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Project, by Jiawei Chen
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Mind Map by Unknown ., updated more than 1 year ago
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Created by Unknown . over 3 years ago
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  1. Author: Harper Lee
    1. “Nelle” Harper Lee was born on April 28, 1926, the youngest of four children of Amasa Coleman Lee and Frances Cunningham Finch Lee.
      1. She grew up in Monroeville, a small town in southwest Alabama.
        1. She attended Huntingdon College, a private school for women in Montgomery for a year and then transferred to the University of Alabama.
          1. In 1960 with the help of Lippincott editor Tay Hohoff, To Kill a Mockingbird was published.
            1. A year after To Kill a Mockingbird was published, 500,000 copies had been sold and it had been translated into 10 languages.
            2. The Great Depression (1930s)
              1. The Great Depression started in the United States after a major fall in stock prices that began around September 4, 1929.
                1. Half of all banks failed. Unemployment rose to 25 percent and homelessness increased.
                  1. Housing prices plummeted by 30 percent and international trade collapsed by 60 percent.
                    1. Wages for those who still had jobs fell 42 percent. Average family incomes dropped 40 percent from $2,300 in 1929 to $1,500 in 1933.
                      1. It took 25 years for the stock market to recover.
                      2. Civil Rights Movement (1960s)
                        1. It was a struggle for social justice that took place mainly during the 1950s and 1960s for blacks to gain equal rights under the law in the United States.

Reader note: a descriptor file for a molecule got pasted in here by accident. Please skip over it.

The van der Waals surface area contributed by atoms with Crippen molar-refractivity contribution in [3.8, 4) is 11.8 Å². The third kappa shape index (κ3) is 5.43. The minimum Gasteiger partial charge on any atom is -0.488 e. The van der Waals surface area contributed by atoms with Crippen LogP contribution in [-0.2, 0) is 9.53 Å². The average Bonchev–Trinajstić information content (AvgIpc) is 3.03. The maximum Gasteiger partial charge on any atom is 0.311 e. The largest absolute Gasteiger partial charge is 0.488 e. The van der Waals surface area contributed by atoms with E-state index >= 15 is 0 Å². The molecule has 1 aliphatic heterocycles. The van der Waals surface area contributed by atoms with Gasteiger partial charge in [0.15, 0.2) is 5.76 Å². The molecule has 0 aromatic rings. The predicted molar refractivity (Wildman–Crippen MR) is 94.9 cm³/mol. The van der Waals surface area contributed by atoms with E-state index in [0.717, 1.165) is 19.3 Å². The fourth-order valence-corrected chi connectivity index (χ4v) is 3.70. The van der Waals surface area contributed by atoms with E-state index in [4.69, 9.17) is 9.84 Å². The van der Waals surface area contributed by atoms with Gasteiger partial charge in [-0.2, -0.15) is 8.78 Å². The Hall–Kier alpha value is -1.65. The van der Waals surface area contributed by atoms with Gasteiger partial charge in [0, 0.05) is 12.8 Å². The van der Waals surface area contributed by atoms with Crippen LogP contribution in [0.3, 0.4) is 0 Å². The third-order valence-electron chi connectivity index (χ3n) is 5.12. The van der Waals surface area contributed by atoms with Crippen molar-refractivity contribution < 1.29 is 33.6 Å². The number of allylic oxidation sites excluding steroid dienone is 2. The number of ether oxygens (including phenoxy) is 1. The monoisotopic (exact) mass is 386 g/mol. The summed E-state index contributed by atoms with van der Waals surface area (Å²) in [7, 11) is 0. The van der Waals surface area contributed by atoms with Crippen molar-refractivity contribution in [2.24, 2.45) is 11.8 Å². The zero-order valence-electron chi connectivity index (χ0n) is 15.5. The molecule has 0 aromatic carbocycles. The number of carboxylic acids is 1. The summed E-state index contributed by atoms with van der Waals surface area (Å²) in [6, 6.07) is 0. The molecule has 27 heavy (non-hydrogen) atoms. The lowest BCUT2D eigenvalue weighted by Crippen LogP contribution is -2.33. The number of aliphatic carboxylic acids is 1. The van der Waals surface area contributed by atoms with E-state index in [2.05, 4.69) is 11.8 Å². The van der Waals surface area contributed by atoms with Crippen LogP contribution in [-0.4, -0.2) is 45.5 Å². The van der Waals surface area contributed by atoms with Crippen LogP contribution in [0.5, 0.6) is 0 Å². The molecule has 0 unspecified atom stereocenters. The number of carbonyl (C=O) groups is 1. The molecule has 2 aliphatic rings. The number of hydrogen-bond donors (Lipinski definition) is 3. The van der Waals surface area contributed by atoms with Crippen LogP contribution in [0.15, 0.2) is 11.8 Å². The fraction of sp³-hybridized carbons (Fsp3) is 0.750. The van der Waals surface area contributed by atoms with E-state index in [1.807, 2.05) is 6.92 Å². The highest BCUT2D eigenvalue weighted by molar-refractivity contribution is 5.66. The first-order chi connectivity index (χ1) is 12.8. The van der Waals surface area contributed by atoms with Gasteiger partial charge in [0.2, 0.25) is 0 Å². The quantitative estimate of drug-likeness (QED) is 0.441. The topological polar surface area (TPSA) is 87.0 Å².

1. On August 28, 1963, more than 200,000 people, black and white, congregated in Washington, D. C. for the peaceful march with the main purpose of forcing civil rights legislation and establishing job equality for everyone (March on Washington).
                            1. President Lyndon B. Johnson signed the Civil Rights Act of 1964, it guaranteed equal employment for all, limited the use of voter literacy tests and allowed federal authorities to ensure public facilities were integrated.
                          2. United States Supreme Court made segregation illegal in public schools in the case of Brown v. Board of Education.
                            1. Rosa Parks’ courage in refusing to give up her seat to a white man encouraged a boycott of the Montgomery bus system. It lasted 381 days until segregated seating was declared unconstitutional by the Supreme Court.
                          3. To Kill a Mockingbird
                            1. The book was almost called Atticus — a nod to the noble-minded and kind Atticus Finch, who plays such a pivotal role in the story.
                              1. Atticus Finch was inspired by Harper Lee’s father, who worked as a lawyer and once defended two African-American men accused of murder.
                                1. The fictional town of Maycomb is modeled after Harper Lee's hometown of Monroeville, Alabama.
                                  1. Go Set a Watchman was actually a draft of To Kill a Mockingbird.
                                    1. To Kill a Mockingbird was honored with many awards including the Pulitzer Prize for fiction in 1961 and was made into a film in 1962 starring Gregory Peck.
                            2. Segregation in the South
                              1. Laws prohibited blacks from being present in certain locations.
                                1. Jim Crow laws were established in the South in the late 19th century. Blacks couldn’t use the same public facilities as whites, live in many of the same towns or go to the same schools.
                                  1. Interracial marriage was illegal, and most blacks couldn’t vote because they were unable to pass voter literacy tests.
                                    1. Signs were used to show non-whites where they could legally walk, talk, drink, rest, or eat.
                                      1. John Crow laws were meant to establish the right of white Americans to treat African Americans 'separate, but equal'.

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